26. "Product Information. Prolixin (fluphenazine)." Bristol-Myers Squibb, Princeton, NJ.
  27. "Product Information. Thorazine (chlorpromazine)." SmithKline Beecham, Philadelphia, PA.
  28. Boston Collaborative Drug Surveillance Program "Drug-induced extrapyramidal symptoms." JAMA 224 (1973): 889-91
  29. West D "Dangers of fluphenazine." Br J Psychiatry 117 (1970): 718-9
  30. Marcotte DB "Neuroleptics and neurologic reactions." South Med J 66 (1973): 321-4
  31. "Product Information. Torecan (thiethylperazine)" Roxane Laboratories Inc, Columbus, OH.
View all 31 references
Moderate

Phenothiazines (Includes Promethazine VC) ↔ Hematologic Toxicity

Moderate Potential Hazard, Moderate plausibility

Applies to: Bone Marrow Depression/Low Blood Counts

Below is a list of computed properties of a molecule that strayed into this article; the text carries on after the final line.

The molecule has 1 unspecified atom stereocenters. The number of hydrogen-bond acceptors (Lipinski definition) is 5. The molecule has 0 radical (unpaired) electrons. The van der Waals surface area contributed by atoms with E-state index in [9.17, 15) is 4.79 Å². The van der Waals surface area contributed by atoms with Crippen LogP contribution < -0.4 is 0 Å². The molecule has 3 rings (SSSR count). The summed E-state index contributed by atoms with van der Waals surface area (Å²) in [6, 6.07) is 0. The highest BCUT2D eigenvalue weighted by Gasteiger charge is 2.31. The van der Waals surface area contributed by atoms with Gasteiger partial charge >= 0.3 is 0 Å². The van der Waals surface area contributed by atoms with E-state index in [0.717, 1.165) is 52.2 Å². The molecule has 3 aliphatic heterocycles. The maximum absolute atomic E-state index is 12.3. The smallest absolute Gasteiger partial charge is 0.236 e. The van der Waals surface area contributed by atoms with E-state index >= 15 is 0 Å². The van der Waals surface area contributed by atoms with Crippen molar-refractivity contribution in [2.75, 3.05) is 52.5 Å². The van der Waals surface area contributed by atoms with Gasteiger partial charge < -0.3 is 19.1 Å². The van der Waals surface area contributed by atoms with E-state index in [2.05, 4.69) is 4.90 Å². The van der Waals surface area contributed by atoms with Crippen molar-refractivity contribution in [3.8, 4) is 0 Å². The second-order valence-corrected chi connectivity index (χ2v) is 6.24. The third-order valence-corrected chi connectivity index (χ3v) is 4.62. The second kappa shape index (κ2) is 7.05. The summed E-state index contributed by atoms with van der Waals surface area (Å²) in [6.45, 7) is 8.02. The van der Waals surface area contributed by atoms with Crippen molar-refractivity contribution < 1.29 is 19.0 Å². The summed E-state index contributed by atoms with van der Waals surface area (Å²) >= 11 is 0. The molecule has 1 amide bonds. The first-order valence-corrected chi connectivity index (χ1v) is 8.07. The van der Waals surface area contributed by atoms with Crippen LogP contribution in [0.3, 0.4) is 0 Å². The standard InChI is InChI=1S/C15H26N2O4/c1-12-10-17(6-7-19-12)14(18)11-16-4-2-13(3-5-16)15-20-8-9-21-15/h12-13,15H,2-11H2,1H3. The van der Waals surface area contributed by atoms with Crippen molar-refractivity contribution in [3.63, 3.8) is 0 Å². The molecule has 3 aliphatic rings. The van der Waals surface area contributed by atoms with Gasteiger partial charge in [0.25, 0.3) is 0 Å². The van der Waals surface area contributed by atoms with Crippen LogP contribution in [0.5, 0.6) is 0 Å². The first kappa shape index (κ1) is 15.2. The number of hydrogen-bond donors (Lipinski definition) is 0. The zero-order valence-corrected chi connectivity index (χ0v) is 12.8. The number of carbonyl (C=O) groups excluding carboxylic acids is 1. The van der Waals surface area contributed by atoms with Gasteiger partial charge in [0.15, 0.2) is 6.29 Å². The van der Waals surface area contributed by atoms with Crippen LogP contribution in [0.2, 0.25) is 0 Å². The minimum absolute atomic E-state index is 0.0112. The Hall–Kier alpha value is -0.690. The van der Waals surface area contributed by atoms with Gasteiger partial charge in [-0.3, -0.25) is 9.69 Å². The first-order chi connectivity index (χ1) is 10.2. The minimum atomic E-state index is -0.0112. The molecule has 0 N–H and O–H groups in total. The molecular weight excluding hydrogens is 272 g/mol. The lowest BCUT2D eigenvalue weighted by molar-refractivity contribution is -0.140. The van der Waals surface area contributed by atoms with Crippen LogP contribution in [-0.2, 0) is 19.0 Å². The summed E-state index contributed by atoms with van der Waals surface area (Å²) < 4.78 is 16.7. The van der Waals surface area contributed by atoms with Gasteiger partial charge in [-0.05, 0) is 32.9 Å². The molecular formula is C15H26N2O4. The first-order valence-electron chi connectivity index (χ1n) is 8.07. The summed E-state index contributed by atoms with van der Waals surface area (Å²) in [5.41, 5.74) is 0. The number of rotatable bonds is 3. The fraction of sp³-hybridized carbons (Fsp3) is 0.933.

Phenothiazines may infrequently cause hematologic toxicity, including agranulocytosis, thrombocytopenia, eosinophilia, aplastic anemia, purpura, granulocytopenia, and hemolytic anemia. Mild leukopenia may occur frequently with large doses over prolonged periods but is generally reversible despite continued treatment. Therapy with phenothiazines should be administered cautiously, if at all, in patients with preexisting blood dyscrasias or bone marrow suppression. Complete blood counts should be obtained regularly, and patients should be instructed to immediately report any signs or symptoms suggestive of blood dyscrasia such as fever, sore throat, local infection, bleeding, pallor, dizziness, or jaundice. Most cases of agranulocytosis have occurred between the fourth and tenth weeks of therapy.